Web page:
Cost of living squeeze may be 'overblown'
Bills index compiled by Money Saving Expert suggests core costs are rising in line with wages
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UK family finances suffer worst squeeze for five years
British families are having their finances squeezed more than any time in the past half decade.
Real household disposable income per head suffered its steepest fall since the end of 2011, dropping two per cent over the three months to the end of March, mostly thanks to "increasing prices of goods and services", says the Office for National Statistics (ONS).
Inflation hit an annual rate of 2.3 per cent in March and reached 2.9 per cent by May, with the slump in the pound pushing up the cost of imports and consumer prices.
With wages growing at a slower rate, "real" wages once the devaluing impact of inflation is taken into account are in decline and consumers' spending power is being eroded.
However, disposable income had been recovering since inflation dropped near to zero back in 2014 and disposable income is still more than three per cent above its pre-financial crash peak, says The Times.
ONS findings on consumer confidence also revealed the UK is less negative about the wider economy than previously and that people are more optimistic on their own finances.
"The report will add fuel to the debate over how content households are to dip into savings or to borrow in order to keep spending at the same pace," says The Guardian.
Figures from the Trades Union Congress show UK households now hold almost as much debt as they did before the financial crash in 2008.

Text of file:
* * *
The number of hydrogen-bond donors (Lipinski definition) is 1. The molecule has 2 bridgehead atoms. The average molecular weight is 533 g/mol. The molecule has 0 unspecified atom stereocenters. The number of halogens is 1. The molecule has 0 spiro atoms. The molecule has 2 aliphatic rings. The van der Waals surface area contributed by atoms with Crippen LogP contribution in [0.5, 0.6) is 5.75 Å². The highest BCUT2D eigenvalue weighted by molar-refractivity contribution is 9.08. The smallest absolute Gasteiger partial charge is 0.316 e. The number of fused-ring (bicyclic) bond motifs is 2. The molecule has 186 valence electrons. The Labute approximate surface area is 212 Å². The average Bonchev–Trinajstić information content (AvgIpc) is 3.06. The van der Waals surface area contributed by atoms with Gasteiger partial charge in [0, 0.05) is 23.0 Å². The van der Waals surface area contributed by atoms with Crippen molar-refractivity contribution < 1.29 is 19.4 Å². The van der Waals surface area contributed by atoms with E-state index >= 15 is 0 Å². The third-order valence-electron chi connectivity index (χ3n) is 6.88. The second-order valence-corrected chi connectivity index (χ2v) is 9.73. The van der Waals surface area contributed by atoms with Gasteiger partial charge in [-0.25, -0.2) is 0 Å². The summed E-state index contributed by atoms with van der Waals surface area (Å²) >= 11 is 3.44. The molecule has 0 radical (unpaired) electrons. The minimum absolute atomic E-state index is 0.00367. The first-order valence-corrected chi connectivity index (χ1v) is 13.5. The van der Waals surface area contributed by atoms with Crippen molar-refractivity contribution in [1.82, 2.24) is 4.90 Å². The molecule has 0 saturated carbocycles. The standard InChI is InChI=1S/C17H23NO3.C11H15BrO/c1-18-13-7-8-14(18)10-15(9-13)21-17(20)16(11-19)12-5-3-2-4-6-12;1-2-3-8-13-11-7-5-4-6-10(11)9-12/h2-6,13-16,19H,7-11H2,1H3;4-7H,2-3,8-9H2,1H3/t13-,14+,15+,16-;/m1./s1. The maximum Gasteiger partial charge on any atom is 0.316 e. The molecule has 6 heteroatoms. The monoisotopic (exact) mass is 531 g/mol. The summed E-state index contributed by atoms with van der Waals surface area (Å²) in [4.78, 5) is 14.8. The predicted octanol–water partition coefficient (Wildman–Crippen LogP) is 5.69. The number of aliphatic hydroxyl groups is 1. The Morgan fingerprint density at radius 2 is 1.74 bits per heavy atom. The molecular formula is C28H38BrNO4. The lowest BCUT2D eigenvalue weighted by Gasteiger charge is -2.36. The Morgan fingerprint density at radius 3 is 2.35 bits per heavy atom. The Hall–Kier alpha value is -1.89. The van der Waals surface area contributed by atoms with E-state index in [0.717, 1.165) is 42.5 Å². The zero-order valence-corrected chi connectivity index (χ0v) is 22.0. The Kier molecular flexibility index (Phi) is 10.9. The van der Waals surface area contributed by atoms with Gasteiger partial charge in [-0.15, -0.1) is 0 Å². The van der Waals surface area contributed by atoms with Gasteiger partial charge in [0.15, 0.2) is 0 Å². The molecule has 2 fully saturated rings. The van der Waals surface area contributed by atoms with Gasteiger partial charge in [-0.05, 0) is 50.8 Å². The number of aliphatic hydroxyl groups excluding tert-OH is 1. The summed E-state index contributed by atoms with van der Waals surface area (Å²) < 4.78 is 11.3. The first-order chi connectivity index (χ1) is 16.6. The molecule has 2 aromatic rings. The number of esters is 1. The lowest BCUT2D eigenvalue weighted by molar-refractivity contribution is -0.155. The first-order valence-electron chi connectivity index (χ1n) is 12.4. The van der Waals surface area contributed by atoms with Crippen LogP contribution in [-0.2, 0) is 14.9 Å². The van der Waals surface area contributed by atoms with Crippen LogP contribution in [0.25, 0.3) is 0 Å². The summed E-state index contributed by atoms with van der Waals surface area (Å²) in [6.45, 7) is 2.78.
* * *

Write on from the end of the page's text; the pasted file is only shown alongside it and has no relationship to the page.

Laith Khalaf, senior analyst at the financial firm Hargreaves Lansdown, said: "The pressure is ratcheting up on UK households, but consumers don’t seem to be fully aware of the crunch that is under way.
"Despite weak wage growth and rising prices, consumers are continuing to spend by racking up more debt. That, of course, helps keep the wheels of the economy turning, but stores up problems for the future."
UK real wages rising at slowest level for three years
Wages are growing more slowly than thought, leaving British households facing a substantial squeeze in living standards, according to official data published today.
Average earnings once bonuses were excluded grew 1.7 per cent in the three months between February and April compared to the same period last year, said the Office for National Statistics (ONS).
Annual inflation jumped to 2.7 per cent last month, meaning real wages, once consumer price rises are taken into account, fell by 0.6 per cent.
Including bonuses, pay rose at a slightly faster 2.1 per cent, although that is still below the rate of inflation and translates to a fall in real wages of 0.4 per cent.
According to the ONS, it was the biggest fall for both since the third quarter of 2014. Analysts had predicted a rate of two per cent or less for average earnings growth.
Official figures yesterday also revealed inflation hit 2.9 per cent in May, suggesting the squeeze is only getting worse as a result of the post-Brexit vote slump in the pound.
Societe Generale analyst Kit Juckes wrote on Twitter that real earnings were "taking a thumping".
He also suggested this could be partially explained by yesterday's employment figures showing more people in work than at any point since 1971 - his argument being that low-wage employment is reducing productivity.
Almost 75 per cent of working age people are in employment, the joint-highest number since records began 46 years ago, while 4.6 per cent of people looking for work are unemployed, the joint-lowest rate since 1975.
"There were 1.53 million unemployed people between February and April," the BBC says. "That's 50,000 fewer than for November 2016 to January 2017 and 145,000 fewer than for a year earlier."